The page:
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U.S. v. CAMPBELL

United States District Court, S.D. New York


August 18, 2005.

UNITED STATES OF AMERICA, Government,
v.
KRISTIN CAMPBELL, Defendant.

The opinion of the court was delivered by: RICHARD BERMAN, District Judge

DECISION AND ORDER

I. Background

On March 25, 2005, Defendant, Kristin Campbell, pled guilty to a one count information charging her with a violation of 18 U.S.C. § 922(a)(6) in that the Defendant knowingly made false statements in connection with firearms purchases. "[O]n three occasions from April 10, 2004 until April 27, 2004, Campbell purchased a total of six Hi-Point .9 millimeter semi-automatic firearms from three different stores in Ohio." Government Letter dated June 10, 2005 at 1. Defendant acknowledged in her guilty plea that she "falsely stated in a form that I filled out in connection with the purchase that I was the actual buyer and was not buying the firearms on behalf of someone else." Transcript of proceedings held on March 25, 2005 at 20:4-6. Prior to her plea, the Government provided the defense with a Pimentel letter, dated March 23, 2005, which projected an offense level of 12; a criminal history category of I; and guidelines range of 10-16 months incarceration under the United States Sentencing Guidelines.

  The Presentence Investigation Report ("PSR"), dated June 20, 2005, prepared by the Department of Probation prior to sentencing also calculated the offense level as 12; criminal history category of I; and guidelines range of 10-16 months. Probation recommended a five month term of imprisonment as Defendant's sentence, followed by five months home detention as a special condition of supervised release.

  On June 27, 2005, Defendant was sentenced, inter alia, to a five month term of imprisonment; a twenty six month term of supervised release, the first five months of which are to be served in home detention; and a $100.00 special assessment. See Judgment dated June 27, 2005.

  On July 22, 2005 the Defendant moved for bond pending appeal pursuant to 18 U.S.C. § 3143(b), arguing that there are "significant" issues on appeal including: (i) whether Defendant should have been granted a role adjustment; (ii) whether the Defendant should have been granted a departure based upon aberrant conduct; (iii) whether the Defendant should have been granted a departure based on lack of criminal intent; and (iv) whether the sentence imposed was unreasonable given all the facts and circumstances, including the Defendant's history and characteristics.*fn1 The Government opposed the motion by letter, dated July 25, 2005, arguing that the sentence imposed was "in accord with the Sentencing Guidelines and reasonable in light of all of the statutory factors that the Court must consider under Title 18, United States Code, Section 3553(a)." Government Letter dated July 25, 2005 at 2. For the reasons stated below, Defendant's motion is denied in its entirety.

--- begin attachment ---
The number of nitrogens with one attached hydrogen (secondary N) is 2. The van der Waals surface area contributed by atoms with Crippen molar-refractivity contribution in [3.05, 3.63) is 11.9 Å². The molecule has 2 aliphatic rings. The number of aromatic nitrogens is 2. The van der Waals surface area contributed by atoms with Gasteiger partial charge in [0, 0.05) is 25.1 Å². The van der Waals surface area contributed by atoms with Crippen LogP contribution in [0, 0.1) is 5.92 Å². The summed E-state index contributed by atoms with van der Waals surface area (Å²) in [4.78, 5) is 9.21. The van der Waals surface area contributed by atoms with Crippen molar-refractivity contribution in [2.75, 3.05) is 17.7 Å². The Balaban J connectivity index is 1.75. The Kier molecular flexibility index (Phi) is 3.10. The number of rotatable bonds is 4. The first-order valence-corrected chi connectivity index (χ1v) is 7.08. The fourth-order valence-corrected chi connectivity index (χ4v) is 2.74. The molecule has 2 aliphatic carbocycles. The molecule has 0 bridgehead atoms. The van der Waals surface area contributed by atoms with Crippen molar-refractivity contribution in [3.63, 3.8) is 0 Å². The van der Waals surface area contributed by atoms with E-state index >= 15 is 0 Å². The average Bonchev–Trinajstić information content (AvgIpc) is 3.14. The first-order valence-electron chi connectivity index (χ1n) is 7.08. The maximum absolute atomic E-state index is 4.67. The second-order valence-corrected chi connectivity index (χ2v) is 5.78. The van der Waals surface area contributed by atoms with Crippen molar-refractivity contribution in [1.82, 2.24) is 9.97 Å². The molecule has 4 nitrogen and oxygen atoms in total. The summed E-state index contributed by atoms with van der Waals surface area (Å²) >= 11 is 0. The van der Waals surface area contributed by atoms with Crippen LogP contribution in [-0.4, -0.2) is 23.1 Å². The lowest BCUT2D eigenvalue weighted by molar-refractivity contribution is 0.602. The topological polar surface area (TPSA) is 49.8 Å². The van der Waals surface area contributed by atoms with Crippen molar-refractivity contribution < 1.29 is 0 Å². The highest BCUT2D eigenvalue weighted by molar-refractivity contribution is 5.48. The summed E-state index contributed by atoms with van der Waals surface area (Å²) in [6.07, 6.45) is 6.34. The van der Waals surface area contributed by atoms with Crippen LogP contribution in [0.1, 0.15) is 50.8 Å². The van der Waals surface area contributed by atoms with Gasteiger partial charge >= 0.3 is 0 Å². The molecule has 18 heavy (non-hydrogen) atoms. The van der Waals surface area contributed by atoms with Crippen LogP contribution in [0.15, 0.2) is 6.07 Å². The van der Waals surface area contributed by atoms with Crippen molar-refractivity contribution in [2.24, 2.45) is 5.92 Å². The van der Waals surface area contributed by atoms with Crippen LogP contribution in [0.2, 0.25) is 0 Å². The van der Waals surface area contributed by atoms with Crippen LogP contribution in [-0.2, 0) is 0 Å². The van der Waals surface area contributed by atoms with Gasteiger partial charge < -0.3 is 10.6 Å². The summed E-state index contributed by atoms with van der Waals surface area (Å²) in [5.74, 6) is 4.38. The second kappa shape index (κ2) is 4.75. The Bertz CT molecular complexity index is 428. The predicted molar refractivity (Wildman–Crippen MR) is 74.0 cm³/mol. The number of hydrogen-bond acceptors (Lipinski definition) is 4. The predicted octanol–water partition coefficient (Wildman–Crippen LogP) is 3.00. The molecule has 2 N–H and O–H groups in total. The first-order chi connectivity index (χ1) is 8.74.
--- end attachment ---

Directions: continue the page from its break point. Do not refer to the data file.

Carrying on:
II. Legal Standard

  Under 18 U.S.C. § 3143(b), "the judicial officer shall order that a person who has been found guilty of an offense and sentenced to a term of imprisonment, and who has filed an appeal . . . be detained," unless the court finds that the defendant is not likely to flee or pose a danger to any other person or the community, and that the appeal is not for the purpose of delay and raises a substantial question of law or fact likely to result in (i) reversal, (ii) an order for a new trial, (iii) a sentence that does not include a term of imprisonment, or (iv) a reduced sentence to a term of imprisonment less than the total of the time already served plus the expected duration of the appeal process.*fn2 See 18 U.S.C. § 3143(b)(A)(B).

  III. Analysis

  During the Defendant's guilty plea allocution, Defendant clearly and unequivocally acknowledged her crime: "On or about April of 2004 I purchased approximately six firearms on behalf of another person and falsely stated in a form that I filled out in connection with the purchase that I was the actual buyer and was not buying the firearms on behalf of someone else." Transcript of proceedings held on March 25, 2005 at 20:1-6. And, in fact "[f]ive of those firearms were sold by another co-defendant, Manuel Salazar, to a confidential informant, posing as a gun and drug dealer, working for the Bureau of Alcohol, Tobacco, Firearms and Explosives." Government Letter dated June 10, 2005 at 1.*fn3 The appropriate sentencing guidelines range for this offense was ten to sixteen months. See PSR dated June 20, 2005; Pimentel letter dated March 23, 2005; and Transcript of proceedings held on June 27, 2005 at 2. In fashioning the sentence, the Court considered all of the factors set forth in 18 U.S.C. § 3553(a). See Transcript of proceedings held on June 27, 2005. (i) Role

  No offense level reduction at sentencing for the Defendant's (minor or minimal) role was appropriate because the Defendant was not "less culpable" than the average person who commits this crime. See U.S.S.G. § 3B1.2 and United States v. Salameh, 261 F.3d 271, 280 (2d Cir. 2001). The Court could not conclude that the Defendant played a minor or minimal role. See Transcript of proceedings held on June 27, 2005 at 21-22 . She had gone to three different stores, on three separate dates, and purchased two firearms at each location. Defendant was required to complete forms prior to purchasing the firearms. One such form asked a series of questions, including question #12a: "Are you the actual buyer of the firearms listed on this form?" Immediately following this question was a written warning: "Warning: You are not the actual buyer if you are acquiring the firearm(s) on behalf of another person. If you are not the actual buyer, the dealer cannot transfer the firearm(s) to you." Defendant answered "Yes" to this question. The form also stated: "I understand that answering `yes' to question 12a when I am not the actual buyer of the firearm is a crime punishable as a felony . . . I further understand that the repetitive purchase of firearms for the purpose of resale for livelihood and profit without a Federal firearms license is a violation of law." See Exhibit A, attached to Government Letter dated June 10, 2005.